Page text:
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Listening Is Better Than Playing Make Believe

Listening Is Better Than Playing Make Believe April 4, 2016

Image by brittreints via Foter.com (CC BY 2.0)

Several months ago, I wrote a post about empathy, where I admonished religious people not to do something that I did as a religious person interacting with atheists.

It happened in comments on a blog, where, for whatever reason, I made a comment of the form, “If I were an atheist, I would [do/feel/be]…” When I wrote the comment, I was doing so essentially as a thought experiment, envisioning what my reaction would be if I were in those shoes. In a sense, what I was doing was in theory a sort of empathetic thinking: trying to imagine someone else’s perspective and extrapolate from there.

Almost immediately, another commenter (whose handle I recall quite clearly, though I won’t name them here) responded with a comment to the effect of “How dare you presume to understand what it’s like to be an atheist.” It was a sharply worded retort that I initially pushed back against (because I have long had the common habit of getting defensive first and only reflecting much later) but which I’ve come to see as exactly what I needed to hear.

As I said in that post:

After all, I had lived my whole life in the relative privilege of being not only religious but a member of the dominant religion – the gap was wide enough that I couldn’t just intuit what it would be like. As such, I often got it wrong.

So if you care about non-believers as you say you do – and I hear plenty of you saying that – you need to listen to what we are telling you from our own experiences and not simply invent what you imagine our experiences to be like based on your own.

Unfortunately, this is far from limited to religious people thinking about the experiences of atheism.

In the past several days leading up to the start of Autism Awareness Month, a website and Facebook page called I Am Nonverbal popped up, the work of a documentary filmmaker and mother named Rachel Lack. Lack has a four-year-old son who’s nonverbal — meaning that he does not have functional spoken language¹ — and in order to “spread autism awareness & acceptance,” she encouraged others to accept the “challenge” to be nonverbal in public for some length of time and then make a short video or post about what they learned from the experience of not talking.

The reception to this challenge was…well, not generally very positive.

Over the course of especially the last day or so, autistic people (and, to a lesser degree, their allies) came to the page to express their opposition to the project’s challenge. Some objected to it as something comparable to blackface, some pointed out that such a casual exercise trivializes the experiences of nonverbal people, and many people noted that this doesn’t do anything to amplify the voices of nonverbal people themselves.

I have a bit of sympathy for Lack (and I think her heart was probably in the right place, although that doesn’t justify the idea in the slightest). I had deliberated for several weeks over my own endeavor to talk more about religion and autism, including soliciting advice from autistic friends of mine. These are the kinds of ideas that I have a lot of anxiety about because they have the potential to harm already-marginalized people, and that’s the last thing I ever want. I doubt Lack wanted that, either.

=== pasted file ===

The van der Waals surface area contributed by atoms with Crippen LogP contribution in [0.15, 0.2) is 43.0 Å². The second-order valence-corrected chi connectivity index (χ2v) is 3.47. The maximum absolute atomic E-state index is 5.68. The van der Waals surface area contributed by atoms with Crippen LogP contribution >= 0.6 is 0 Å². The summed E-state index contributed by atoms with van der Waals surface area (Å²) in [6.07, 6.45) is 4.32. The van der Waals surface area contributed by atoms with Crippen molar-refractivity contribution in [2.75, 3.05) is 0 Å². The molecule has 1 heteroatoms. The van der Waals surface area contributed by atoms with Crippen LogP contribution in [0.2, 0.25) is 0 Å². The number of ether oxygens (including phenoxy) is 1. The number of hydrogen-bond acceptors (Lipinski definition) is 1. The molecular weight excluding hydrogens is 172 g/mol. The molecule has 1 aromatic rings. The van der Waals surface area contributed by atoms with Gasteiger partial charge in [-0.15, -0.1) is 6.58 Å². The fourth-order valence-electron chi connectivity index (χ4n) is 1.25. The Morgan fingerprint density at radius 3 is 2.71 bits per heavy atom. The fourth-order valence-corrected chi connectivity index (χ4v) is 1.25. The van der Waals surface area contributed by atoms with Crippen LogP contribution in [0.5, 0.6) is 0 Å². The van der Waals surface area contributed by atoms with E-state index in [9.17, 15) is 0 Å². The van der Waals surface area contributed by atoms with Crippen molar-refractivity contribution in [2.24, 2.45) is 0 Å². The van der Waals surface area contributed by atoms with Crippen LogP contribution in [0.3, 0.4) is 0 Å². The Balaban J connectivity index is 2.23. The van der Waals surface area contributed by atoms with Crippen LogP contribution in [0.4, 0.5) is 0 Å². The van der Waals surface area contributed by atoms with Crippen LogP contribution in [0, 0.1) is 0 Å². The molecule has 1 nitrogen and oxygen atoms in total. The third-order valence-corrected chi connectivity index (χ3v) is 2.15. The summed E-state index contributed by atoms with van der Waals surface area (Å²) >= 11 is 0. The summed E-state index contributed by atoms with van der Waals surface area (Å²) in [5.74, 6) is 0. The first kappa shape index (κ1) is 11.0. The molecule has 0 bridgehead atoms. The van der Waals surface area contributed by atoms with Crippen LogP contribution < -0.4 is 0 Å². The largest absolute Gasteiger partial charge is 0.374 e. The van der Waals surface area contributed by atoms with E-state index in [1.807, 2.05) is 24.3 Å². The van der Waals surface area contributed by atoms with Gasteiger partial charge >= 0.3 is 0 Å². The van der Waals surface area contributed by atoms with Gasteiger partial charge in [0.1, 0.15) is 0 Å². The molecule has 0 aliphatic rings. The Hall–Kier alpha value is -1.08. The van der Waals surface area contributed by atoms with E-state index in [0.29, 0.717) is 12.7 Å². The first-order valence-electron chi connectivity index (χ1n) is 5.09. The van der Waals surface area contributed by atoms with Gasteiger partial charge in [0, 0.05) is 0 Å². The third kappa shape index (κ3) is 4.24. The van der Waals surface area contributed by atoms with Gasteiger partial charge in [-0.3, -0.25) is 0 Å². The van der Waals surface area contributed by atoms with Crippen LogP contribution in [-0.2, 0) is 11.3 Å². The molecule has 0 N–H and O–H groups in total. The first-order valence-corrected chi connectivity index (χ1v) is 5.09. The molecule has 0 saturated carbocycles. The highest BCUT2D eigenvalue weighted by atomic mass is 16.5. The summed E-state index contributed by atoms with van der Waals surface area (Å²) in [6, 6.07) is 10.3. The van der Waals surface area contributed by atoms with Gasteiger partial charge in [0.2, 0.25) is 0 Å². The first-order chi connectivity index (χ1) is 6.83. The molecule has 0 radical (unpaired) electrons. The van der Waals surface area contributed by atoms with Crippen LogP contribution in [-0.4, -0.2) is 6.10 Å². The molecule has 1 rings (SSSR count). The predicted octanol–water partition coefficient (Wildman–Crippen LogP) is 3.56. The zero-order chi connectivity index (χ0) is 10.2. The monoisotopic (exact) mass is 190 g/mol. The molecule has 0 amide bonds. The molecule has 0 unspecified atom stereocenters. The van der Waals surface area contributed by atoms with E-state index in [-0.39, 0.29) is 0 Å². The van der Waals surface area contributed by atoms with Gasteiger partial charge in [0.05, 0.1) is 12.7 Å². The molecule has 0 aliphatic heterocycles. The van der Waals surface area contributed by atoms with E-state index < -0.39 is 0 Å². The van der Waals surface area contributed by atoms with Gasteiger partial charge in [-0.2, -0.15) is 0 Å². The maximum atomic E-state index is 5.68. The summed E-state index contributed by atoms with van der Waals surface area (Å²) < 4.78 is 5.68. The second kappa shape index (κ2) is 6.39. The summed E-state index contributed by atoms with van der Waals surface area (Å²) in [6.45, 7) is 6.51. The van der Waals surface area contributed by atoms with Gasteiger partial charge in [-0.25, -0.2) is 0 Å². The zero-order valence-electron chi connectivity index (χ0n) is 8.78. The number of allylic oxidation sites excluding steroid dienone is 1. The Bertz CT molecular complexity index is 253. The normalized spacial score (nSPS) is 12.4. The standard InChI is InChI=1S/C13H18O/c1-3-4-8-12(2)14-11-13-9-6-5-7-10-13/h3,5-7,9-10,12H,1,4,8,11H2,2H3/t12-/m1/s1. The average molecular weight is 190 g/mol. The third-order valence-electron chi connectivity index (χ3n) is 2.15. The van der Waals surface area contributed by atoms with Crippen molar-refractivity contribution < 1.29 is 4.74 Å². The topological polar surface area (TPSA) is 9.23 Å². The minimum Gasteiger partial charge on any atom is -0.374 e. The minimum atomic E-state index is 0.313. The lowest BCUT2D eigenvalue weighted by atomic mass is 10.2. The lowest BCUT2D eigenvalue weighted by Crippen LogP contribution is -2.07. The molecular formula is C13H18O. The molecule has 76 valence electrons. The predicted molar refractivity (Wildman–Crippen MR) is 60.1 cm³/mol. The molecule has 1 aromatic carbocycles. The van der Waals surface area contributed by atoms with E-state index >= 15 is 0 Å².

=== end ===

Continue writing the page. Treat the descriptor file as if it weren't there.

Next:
Ultimately, after some entrenching and resistance, Lack conceded and announced that the challenge would end. (As of the time of publication, the website doesn’t yet reflect this change.) Not an easy move to make, but it’s the right one and I hope Lack swallows her pride and honors her word.

This is a pretty common formula: A well-intentioned ally of a marginalized group looks at some general type of experience from that group and then tries to find some way to replicate that experience and thus sort of playact as a member of that group. It is generally the product not of malice but of ignorance and thoughtlessness, but it’s a problem nonetheless.

I don’t think I could lay out the nature of the problem better than Heina Dadabhoy of Heinous Dealings:

The need for privileged people to experiment with being marginalized to the praise of other privileged people instead of listening to and believing the voices from those groups doesn’t end with hijab-wearing and fastingFat suit experiments, for one. Men posing as women online, for another. Straight men holding hands for yet another. For rich people for whom poverty porn is not enough, pretending to be poor.

When will this pseudo-compassionate condescending bullshit be seen for what it is? Or perhaps even end?

To anyone considering trying on oppression in the name of understanding, I implore you to take off the imaginary layperson lab coat and stop experimenting. You don’t need to if you give any credit to the marginalized voices all around you. The best way to use your privilege for good is to listen and to signal boost, not do oppression drag.

People who have already been pushed to the side don’t need self-professed allies playing make believe. They need a platform to talk about their own experiences, to make their voices heard rather than just a cheap imitation.

The solution for privileged people is easy: Listen to marginalized people, let them have the microphone, and learn something.

If we can’t even manage that, what good are we actually doing?


Image via brittreints via Foter.com (CC BY 2.0)

¹“Nonverbal” sometimes means “not expressed through words,” but here it specifically refers to spoken language. Many nonverbal individuals can communicate verbally through non-spoken means such as written or typed communication. ^

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